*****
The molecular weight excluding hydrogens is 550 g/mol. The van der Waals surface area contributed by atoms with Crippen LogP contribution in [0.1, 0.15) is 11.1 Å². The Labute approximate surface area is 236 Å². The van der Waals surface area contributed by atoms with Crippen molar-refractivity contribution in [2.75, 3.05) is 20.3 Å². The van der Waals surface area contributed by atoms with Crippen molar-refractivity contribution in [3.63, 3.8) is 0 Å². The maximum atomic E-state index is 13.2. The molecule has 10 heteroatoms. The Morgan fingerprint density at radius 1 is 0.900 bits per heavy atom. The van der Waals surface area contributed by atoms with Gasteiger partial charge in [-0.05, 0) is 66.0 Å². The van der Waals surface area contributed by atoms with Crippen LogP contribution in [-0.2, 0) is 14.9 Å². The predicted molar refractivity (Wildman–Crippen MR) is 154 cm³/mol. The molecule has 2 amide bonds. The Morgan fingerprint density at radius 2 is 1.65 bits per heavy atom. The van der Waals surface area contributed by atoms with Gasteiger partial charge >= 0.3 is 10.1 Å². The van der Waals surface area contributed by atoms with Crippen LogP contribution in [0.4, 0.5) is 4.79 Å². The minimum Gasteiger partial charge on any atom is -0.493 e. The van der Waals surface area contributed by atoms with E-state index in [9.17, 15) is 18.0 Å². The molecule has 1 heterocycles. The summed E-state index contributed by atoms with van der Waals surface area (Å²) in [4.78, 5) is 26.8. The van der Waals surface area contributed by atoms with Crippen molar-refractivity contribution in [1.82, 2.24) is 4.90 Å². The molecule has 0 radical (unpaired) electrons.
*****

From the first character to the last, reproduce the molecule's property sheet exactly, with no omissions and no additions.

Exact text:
The molecular weight excluding hydrogens is 550 g/mol. The van der Waals surface area contributed by atoms with Crippen LogP contribution in [0.1, 0.15) is 11.1 Å². The Labute approximate surface area is 236 Å². The van der Waals surface area contributed by atoms with Crippen molar-refractivity contribution in [2.75, 3.05) is 20.3 Å². The van der Waals surface area contributed by atoms with Crippen molar-refractivity contribution in [3.63, 3.8) is 0 Å². The maximum atomic E-state index is 13.2. The molecule has 10 heteroatoms. The Morgan fingerprint density at radius 1 is 0.900 bits per heavy atom. The van der Waals surface area contributed by atoms with Gasteiger partial charge in [-0.05, 0) is 66.0 Å². The van der Waals surface area contributed by atoms with Crippen LogP contribution in [-0.2, 0) is 14.9 Å². The predicted molar refractivity (Wildman–Crippen MR) is 154 cm³/mol. The molecule has 2 amide bonds. The Morgan fingerprint density at radius 2 is 1.65 bits per heavy atom. The van der Waals surface area contributed by atoms with Gasteiger partial charge >= 0.3 is 10.1 Å². The van der Waals surface area contributed by atoms with Crippen LogP contribution in [0.4, 0.5) is 4.79 Å². The minimum Gasteiger partial charge on any atom is -0.493 e. The van der Waals surface area contributed by atoms with E-state index in [9.17, 15) is 18.0 Å². The molecule has 1 heterocycles. The summed E-state index contributed by atoms with van der Waals surface area (Å²) in [4.78, 5) is 26.8. The van der Waals surface area contributed by atoms with Crippen molar-refractivity contribution in [1.82, 2.24) is 4.90 Å². The molecule has 0 radical (unpaired) electrons.